Such statistics demand attention and action, which is why experts say destigmatizing mental health and talking about it is so important.

“Today we see more people talking about mental health openly—in a way that is more akin to physical health,” says Champion. She adds that mental health support for young people is being more widely promoted, and kids and teens have greater access to resources, from their school counselors to support organizations.

Parents are encouraging this support too. More than two-thirds of American parents believe children should be introduced to wellness and mental health awareness in primary or middle school, according to a new Global Learner Survey from Pearson. Since early intervention is key to helping young people manage their mental health, these changes are positive developments.

In addition, more and more people in the public eye are sharing their personal mental health experiences as well, which can help inspire young people to open up and seek out the help they need.

“Many celebrities and influencers have come forward with their mental health stories, which can normalize the conversation, and is helpful for younger generations to understand that they are not alone,” says Champion.

That’s one reason Connections Academy is hosting a series of virtual Emotional Fitness talks with Olympic athletes who are alums of the virtual school during Mental Health Awareness Month. These talks are free, open to the public and include relatable topics such as success and failure, leadership, empowerment and authenticity. For instance, on May 18, Olympic women’s ice hockey player Lyndsey Fry will speak on finding your own style of confidence, and on May 25, Olympic figure skater Karen Chen will share advice for keeping calm under pressure.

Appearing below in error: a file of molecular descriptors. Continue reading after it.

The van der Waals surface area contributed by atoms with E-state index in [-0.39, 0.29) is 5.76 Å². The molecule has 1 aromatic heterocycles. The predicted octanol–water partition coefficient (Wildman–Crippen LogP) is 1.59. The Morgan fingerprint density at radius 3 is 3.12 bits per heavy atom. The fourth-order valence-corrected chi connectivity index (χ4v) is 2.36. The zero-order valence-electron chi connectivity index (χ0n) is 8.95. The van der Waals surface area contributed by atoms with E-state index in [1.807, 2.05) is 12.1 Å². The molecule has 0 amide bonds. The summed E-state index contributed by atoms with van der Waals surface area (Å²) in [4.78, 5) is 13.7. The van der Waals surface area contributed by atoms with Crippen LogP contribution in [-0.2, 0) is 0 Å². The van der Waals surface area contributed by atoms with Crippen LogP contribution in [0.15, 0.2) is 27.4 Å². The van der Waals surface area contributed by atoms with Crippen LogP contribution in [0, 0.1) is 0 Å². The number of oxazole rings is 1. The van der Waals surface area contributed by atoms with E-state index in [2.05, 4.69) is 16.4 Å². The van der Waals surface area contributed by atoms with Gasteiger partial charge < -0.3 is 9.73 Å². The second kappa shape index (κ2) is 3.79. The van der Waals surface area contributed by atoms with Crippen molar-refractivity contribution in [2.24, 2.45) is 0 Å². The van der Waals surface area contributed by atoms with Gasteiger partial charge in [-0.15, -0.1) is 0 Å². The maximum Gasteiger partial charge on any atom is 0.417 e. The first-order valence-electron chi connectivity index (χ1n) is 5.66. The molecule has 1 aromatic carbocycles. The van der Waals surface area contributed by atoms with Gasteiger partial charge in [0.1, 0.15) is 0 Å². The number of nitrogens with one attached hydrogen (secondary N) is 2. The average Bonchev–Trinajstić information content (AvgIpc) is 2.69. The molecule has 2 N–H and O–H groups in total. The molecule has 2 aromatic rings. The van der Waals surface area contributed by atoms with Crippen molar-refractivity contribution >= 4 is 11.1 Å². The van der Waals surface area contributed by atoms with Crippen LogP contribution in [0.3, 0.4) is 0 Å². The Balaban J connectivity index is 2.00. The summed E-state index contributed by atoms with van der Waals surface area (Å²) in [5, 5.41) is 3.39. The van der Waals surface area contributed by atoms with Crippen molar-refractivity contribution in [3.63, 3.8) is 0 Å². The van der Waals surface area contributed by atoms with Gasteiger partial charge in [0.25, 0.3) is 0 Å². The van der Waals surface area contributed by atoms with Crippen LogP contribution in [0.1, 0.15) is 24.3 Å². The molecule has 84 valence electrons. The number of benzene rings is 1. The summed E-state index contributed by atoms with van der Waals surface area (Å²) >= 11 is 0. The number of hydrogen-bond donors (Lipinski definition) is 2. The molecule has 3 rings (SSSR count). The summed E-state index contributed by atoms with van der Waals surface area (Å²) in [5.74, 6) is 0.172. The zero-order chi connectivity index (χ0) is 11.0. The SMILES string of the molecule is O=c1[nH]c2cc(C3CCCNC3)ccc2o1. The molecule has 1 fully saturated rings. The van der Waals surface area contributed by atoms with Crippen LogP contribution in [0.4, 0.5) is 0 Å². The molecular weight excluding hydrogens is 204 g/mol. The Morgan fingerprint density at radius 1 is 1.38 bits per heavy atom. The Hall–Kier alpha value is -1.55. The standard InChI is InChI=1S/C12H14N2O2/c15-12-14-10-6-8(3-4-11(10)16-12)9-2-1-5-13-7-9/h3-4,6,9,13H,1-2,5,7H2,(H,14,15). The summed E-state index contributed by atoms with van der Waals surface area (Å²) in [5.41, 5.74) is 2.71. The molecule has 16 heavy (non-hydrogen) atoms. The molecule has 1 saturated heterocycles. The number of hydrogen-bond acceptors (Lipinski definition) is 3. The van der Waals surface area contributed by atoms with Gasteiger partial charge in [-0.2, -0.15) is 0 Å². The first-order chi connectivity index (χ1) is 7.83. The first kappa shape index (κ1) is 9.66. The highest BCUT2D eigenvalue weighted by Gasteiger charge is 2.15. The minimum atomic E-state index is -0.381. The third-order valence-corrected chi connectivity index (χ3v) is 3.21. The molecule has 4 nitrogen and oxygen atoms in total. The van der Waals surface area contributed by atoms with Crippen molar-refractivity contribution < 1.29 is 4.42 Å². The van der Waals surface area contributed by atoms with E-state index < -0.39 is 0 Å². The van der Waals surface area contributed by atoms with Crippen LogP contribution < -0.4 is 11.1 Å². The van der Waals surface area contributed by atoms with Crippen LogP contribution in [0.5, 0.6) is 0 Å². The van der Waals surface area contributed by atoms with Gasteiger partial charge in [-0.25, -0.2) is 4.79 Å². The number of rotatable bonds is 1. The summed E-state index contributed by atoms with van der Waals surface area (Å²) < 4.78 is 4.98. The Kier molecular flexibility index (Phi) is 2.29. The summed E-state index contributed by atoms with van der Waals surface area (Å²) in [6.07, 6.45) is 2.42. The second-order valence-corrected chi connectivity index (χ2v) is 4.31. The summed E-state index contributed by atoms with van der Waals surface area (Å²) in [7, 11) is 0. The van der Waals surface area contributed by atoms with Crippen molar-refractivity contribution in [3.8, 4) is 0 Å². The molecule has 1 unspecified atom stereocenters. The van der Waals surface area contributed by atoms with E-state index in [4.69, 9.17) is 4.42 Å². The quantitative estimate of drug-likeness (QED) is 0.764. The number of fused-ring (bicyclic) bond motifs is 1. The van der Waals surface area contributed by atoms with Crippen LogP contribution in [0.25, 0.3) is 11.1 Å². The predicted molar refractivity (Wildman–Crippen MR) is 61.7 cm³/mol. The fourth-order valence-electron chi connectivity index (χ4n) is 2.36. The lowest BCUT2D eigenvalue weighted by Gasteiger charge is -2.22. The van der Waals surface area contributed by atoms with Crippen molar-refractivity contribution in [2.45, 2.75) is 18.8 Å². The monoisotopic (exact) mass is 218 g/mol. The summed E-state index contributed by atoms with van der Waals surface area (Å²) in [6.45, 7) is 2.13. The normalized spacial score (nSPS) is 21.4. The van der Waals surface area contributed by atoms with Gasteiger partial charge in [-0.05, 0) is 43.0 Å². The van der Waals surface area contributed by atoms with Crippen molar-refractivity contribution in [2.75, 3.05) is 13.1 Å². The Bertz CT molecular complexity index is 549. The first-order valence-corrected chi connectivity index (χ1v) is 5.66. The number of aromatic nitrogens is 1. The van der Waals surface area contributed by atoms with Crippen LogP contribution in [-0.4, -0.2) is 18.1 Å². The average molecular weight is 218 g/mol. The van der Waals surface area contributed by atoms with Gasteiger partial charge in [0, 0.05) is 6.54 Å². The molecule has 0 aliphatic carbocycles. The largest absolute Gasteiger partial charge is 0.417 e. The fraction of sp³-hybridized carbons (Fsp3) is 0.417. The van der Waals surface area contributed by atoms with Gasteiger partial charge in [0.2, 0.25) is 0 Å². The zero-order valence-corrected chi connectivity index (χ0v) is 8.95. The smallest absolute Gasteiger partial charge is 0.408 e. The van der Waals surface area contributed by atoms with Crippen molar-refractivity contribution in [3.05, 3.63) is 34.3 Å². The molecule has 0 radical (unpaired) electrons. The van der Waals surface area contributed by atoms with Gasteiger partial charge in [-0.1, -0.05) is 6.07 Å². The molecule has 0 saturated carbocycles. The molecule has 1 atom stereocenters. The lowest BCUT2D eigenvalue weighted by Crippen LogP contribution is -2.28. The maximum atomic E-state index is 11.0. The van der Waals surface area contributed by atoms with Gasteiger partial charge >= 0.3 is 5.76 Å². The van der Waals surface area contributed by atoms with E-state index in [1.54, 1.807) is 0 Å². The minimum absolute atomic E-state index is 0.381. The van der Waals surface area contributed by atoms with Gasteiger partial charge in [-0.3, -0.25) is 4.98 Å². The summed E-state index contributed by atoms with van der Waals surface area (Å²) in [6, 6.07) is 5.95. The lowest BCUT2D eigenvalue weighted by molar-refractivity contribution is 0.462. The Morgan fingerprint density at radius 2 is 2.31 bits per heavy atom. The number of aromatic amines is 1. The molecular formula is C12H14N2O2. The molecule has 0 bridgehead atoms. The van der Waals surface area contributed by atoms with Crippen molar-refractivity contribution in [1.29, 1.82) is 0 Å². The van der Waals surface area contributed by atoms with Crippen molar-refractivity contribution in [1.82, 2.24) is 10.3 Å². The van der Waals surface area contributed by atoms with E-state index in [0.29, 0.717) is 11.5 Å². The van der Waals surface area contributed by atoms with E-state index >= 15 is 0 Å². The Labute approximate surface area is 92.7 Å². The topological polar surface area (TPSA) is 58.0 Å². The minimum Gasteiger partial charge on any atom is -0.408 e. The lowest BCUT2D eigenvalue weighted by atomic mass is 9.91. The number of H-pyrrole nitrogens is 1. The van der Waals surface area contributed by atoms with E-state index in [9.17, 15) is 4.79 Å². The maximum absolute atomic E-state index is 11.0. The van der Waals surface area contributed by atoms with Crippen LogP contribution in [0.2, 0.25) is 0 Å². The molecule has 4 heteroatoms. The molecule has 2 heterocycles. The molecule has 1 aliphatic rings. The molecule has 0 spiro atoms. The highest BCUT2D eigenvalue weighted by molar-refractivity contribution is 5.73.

Family support plays a huge role as well. While the pandemic has been challenging in and of itself, it has actually helped families identify mental health struggles as they’ve spent more time together.

“Parents gained greater insight into their child’s behavior and moods, how they interact with peers and teachers,” says Champion. “For many parents this was eye-opening and revealed the need to focus on mental health.”

It’s not always easy to tell if a teen is dealing with normal emotional ups and downs or if they need extra help, but there are some warning signs caregivers can watch for.